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Transportation and Communities 2018: Academy Edition ● September 13 - 14, 2018 at Portland State University
In honor of our 10-year anniversary, we’re trying something a little different. Instead of brief sessions that introduce you to a topic– we will be offering fifteen half-day workshops that focus on skill building and providing the tools to apply the latest research to practice. These will be hands-on, immersive learning experiences in a small classroom setting. Hosted by the Transportation Research and Education Center at Portland State University. Supported by our U.S. DOT grant-funded consortium: the National Institute for Transportation and Communities (NITC).

⇨CLICK HERE TO REGISTER⇦ This event is a la carte, and pricing is per workshop. You may attend as few as one, or as many as four workshops. Questions? Contact us at asktrec@pdx.edu.  Let us know if you’re a student interested in volunteering, and we’ll be in touch later this summer.
  • Half-Day Workshop (general admission): $95
  • Half-Day Workshop (student rate / elected government officials rate): $50
Thursday, September 13 • 9:00am - 12:30pm
Activating Community Opportunities Using Transportation Organizations as Assets

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This workshop will discuss frameworks and methodologies that transportation and planning fields can use to more deeply collaborate with their communities. The practices and principles of asset-based community development (ABCD) will enable grantees to move from being community anchors to community catalysts in ways that energize and empower their local community member to bring about positive change. Grantees and others will be able to change their relationship with their community from host and supplier to mutually beneficial partner and collaborator. Building on the skills of local residents, the power of local associations, and the supportive functions of local institutions, asset-based community development draws upon existing community strengths to build stronger, more sustainable communities for the future. I will employ examples from NITC research projects that deal with community engagement and vulnerable populations (immigrants, low-income and older adults).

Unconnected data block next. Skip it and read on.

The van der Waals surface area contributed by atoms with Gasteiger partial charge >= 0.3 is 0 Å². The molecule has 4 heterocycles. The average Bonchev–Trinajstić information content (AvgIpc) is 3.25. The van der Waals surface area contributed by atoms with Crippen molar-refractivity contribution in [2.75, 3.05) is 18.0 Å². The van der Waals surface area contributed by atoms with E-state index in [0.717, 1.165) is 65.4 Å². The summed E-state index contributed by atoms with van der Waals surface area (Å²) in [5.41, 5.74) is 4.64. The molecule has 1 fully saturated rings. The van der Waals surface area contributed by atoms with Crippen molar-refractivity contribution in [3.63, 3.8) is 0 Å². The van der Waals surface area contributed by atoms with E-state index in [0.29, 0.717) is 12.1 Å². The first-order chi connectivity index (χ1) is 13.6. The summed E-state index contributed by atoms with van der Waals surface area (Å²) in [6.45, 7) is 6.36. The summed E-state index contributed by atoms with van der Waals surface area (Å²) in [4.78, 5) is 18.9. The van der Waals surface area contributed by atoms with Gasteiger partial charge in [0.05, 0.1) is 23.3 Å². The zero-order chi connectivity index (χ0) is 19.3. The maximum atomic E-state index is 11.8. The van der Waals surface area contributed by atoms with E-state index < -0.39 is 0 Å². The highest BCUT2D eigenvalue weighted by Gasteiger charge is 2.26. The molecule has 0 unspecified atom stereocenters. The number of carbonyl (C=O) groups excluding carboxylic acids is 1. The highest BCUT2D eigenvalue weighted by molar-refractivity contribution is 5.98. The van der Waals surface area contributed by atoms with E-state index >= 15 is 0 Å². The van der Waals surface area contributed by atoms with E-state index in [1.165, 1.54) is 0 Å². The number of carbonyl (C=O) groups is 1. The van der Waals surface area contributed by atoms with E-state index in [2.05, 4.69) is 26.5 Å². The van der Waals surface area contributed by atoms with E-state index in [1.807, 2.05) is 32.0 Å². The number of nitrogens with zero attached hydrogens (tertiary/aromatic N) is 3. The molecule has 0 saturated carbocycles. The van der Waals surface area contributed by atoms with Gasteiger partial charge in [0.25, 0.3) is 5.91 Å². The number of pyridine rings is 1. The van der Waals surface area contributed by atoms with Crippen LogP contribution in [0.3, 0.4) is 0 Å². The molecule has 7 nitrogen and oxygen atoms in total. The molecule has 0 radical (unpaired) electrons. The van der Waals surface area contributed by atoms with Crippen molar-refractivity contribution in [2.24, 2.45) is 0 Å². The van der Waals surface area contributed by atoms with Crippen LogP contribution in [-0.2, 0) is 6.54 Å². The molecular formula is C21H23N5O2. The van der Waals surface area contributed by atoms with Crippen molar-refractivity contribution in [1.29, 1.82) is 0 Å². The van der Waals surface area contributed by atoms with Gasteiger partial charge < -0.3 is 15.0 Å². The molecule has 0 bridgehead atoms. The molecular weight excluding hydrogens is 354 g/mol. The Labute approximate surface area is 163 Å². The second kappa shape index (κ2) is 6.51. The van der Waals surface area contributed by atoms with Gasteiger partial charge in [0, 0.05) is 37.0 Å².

THE RESEARCH
Learn more about the National Institute for Transportation and Communities (NITC) research that informed this workshop.

KEY TAKEAWAYS
  • Strengths and challenges of existing and historic community engagement, and related assumptions.
  • Key assets for community engagement, including socio-economic and demographic characteristics in the community role of community asset systems and dynamics: individuals, associations, institutions, economic exchanges, physical space and local cultures and stories.
  • Current and desired networks and roles including: Power dynamics; Learning dynamics; and Exchanges
  • Location and source of animation and passion in the community and among grantee stakeholders.
  • Definition of apparent opportunities and points of leverage for change and improvement.
  • Definition of what the team wants and needs to learn going forward.
  • Identification of guiding principles for the work and the learning and values shared with relevant community actors.
  • Identification of the operating ‘theory of change’ the group is operating within. “What is the change we seek, how does that change happen, what do we want to do and/or create to support that change?”
  • Define data that will support learning and strengthen community engagement. How will we know if change is happening? How will we know what change is happening? What data will we look at and how and when will we respond? What are the sources of that data?
 
PROFESSIONAL DEVELOPMENT CREDITS
This half-day workshop is eligible for 3.5 hours of professional development credit through AICP (see our provider summary). We can provide an electronic attendance certificate for other types of certification maintenance.

Speakers
avatar for Ivis Garcia

Ivis Garcia

Assistant Professor, University of Utah
Originally from Puerto Rico, Ivis Garcia Zambrana is an assistant professor in City and Metropolitan Planning (CMP) and a Planning Commissioner in Salt Lake City. Her philosophy, methodology and ethos revolve around conducting research and plans in partnership with both grassroots... Read More →


Thursday September 13, 2018 9:00am - 12:30pm
Smith Memorial Student Union, Portland State University 1825 SW Broadway, Portland, OR 97201, USA

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